American Heritage® Dictionary of the English Language, Fourth Edition
- adj. Uninterrupted in time, sequence, substance, or extent. See Synonyms at continual.
- adj. Attached together in repeated units: a continuous form fed into a printer.
- adj. Mathematics Of or relating to a line or curve that extends without a break or irregularity.
Century Dictionary and Cyclopedia
- Characterized by continuity; not affected by disconnection of parts or interruption of sequence; having uninterrupted extent, substance, or existence; unbroken.
- Unintermitted, or constantly renewed; continual.
- In botany, not deviating from uniformity: the reverse of interrupted. Thus, a stem which has no joints is said to be continuous.
- adj. Without break, cessation, or interruption; without intervening time.
- adj. Without intervening space; continued; protracted; extended.
- adj. botany Not deviating or varying from uniformity; not interrupted; not joined or articulated.
- adj. analysis, of a function Such that, for every in the domain, for each small open interval about , there's an interval containing whose image is in .
- adj. mathematics, more generally, of a function Such that each open set in the range has an open preimage.
- adj. grammar Expressing an ongoing action or state.
GNU Webster's 1913
- adj. Without break, cessation, or interruption; without intervening space or time; uninterrupted; unbroken; continual; unceasing; constant; continued; protracted; extended.
- adj. (Bot.) Not deviating or varying from uninformity; not interrupted; not joined or articulated.
- adj. continuing in time or space without interruption
- adj. of a function or curve; extending without break or irregularity
- Either via French or directly, from Latin continuus. (Wiktionary)
- From Latin continuus; see continue. (American Heritage® Dictionary of the English Language, Fourth Edition)
“Ms. Stone uses the phrase "continuous partial attention" to describe complex multitasking.”
“The term continuous tone used to describe the style of singing desired is meant literally.”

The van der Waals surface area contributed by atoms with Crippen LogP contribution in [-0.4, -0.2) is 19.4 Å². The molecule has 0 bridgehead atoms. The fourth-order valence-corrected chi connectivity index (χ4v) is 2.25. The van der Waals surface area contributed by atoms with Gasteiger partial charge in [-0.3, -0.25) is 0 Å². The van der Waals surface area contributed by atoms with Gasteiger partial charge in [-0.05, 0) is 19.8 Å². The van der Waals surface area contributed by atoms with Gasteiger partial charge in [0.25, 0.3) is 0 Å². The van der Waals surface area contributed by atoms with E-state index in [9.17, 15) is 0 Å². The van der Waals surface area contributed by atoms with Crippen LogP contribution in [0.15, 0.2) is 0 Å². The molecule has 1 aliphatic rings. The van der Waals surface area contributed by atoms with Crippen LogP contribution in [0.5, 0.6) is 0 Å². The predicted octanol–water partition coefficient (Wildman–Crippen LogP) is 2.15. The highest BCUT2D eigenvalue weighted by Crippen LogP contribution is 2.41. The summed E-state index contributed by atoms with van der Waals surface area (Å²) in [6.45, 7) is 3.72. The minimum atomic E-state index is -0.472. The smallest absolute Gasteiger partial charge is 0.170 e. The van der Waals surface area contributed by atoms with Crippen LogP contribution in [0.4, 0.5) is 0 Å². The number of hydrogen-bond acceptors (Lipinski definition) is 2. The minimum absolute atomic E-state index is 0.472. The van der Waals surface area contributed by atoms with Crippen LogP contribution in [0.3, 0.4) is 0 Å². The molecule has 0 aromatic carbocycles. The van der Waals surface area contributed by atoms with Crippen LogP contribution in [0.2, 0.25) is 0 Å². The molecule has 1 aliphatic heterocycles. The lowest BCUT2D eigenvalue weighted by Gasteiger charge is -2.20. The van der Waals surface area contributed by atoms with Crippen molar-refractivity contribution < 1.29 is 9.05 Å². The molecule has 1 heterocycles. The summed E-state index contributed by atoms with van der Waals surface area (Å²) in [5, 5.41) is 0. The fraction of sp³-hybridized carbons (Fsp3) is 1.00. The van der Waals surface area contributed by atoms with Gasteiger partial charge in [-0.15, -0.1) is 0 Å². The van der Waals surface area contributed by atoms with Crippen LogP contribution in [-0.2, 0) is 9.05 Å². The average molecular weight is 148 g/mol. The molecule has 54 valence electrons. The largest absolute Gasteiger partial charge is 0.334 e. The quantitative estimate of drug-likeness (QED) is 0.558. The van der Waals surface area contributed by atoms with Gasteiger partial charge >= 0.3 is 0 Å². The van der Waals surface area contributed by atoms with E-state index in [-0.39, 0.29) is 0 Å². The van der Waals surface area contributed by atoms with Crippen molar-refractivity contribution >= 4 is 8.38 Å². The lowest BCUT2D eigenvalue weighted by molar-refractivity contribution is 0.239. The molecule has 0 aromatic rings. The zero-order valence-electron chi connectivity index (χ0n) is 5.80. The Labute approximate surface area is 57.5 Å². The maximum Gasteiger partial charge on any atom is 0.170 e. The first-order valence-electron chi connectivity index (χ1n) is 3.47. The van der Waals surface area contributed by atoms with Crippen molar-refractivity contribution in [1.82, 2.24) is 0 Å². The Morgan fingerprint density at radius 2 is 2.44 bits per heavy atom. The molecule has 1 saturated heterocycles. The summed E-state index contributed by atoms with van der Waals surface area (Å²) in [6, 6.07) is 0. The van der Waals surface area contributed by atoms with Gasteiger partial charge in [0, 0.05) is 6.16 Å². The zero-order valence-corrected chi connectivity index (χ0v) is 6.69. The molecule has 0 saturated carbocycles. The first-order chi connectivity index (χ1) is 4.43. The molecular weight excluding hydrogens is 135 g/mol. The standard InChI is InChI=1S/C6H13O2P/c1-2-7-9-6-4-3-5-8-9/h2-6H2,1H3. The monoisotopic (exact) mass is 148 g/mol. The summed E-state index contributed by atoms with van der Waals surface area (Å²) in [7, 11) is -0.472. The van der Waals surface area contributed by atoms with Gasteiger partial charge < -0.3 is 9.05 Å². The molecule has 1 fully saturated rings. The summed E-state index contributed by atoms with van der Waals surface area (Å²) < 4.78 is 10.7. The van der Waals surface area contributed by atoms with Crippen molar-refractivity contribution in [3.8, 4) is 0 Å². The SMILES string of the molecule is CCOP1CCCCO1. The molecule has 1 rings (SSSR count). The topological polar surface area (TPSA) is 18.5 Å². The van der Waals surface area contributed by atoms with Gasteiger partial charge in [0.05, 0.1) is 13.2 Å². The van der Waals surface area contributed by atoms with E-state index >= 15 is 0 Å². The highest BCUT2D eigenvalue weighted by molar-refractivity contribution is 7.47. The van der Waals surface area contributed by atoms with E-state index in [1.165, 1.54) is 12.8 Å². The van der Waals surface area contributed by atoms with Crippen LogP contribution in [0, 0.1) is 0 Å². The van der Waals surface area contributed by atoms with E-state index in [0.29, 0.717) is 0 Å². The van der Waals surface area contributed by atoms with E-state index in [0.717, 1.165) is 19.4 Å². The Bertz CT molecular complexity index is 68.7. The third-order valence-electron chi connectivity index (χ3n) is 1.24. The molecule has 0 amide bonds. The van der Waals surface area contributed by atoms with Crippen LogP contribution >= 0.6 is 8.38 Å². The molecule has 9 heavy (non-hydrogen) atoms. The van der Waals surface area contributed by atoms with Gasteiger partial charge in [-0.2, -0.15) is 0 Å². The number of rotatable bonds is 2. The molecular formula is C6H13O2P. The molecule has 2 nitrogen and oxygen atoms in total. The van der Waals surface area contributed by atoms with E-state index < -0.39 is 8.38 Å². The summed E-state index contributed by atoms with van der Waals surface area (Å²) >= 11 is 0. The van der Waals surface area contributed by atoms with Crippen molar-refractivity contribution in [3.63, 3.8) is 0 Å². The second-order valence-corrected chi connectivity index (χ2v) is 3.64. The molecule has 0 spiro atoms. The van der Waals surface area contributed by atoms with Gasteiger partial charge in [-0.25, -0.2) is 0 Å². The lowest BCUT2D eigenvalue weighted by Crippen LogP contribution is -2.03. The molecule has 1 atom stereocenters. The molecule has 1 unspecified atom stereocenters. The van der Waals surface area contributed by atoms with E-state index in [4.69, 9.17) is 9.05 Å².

“The social critic Linda Stone has coined the term continuous partial attention to describe the fractured way we now focus.”
“In fact, radio and audio in general work really well with our increasingly multitasked lives…what someone termed continuous partial attention.”
“A bump overnight, a seismic shift in the earth caused by the mountain kind of settling over the mine, shifted some earth, and it damaged what they call a continuous miner.”
“Thursday what he described as the continuous harassment and intimidation of CUF supporters as they tried to register for the polls and then take their campaign into the countryside.”
“Transvaal in Pretoria on Monday handed a memorandum to the technikon council demanding an end to what they called continuous overseas visits by staff members.”
“He marks several stages in the growth of this style, and claims for it especially the creation of what he calls the continuous method of composition, i.e. a method by which several successive stages of the same history are depicted together in a single painting.”
“We do what we call "continuous integration" on the leaderboard - as soon as your bot enters, it's an all out slugfest and you see where you are in near real time.”
“Tabb's data covers what it calls continuous markets where trades occur electronically, including venues where prices are publicly displayed and dark pools, where they aren't.”
These user-created lists contain the word ‘continuous’.
includes words of the "Prodcom list"
Very basic words for ESL students.
terms relevant to English grammar
similar-sounding, different meaning, and i always mix them up.
(not the actual meaning of faux amis, mind you)
Looking for tweets for continuous.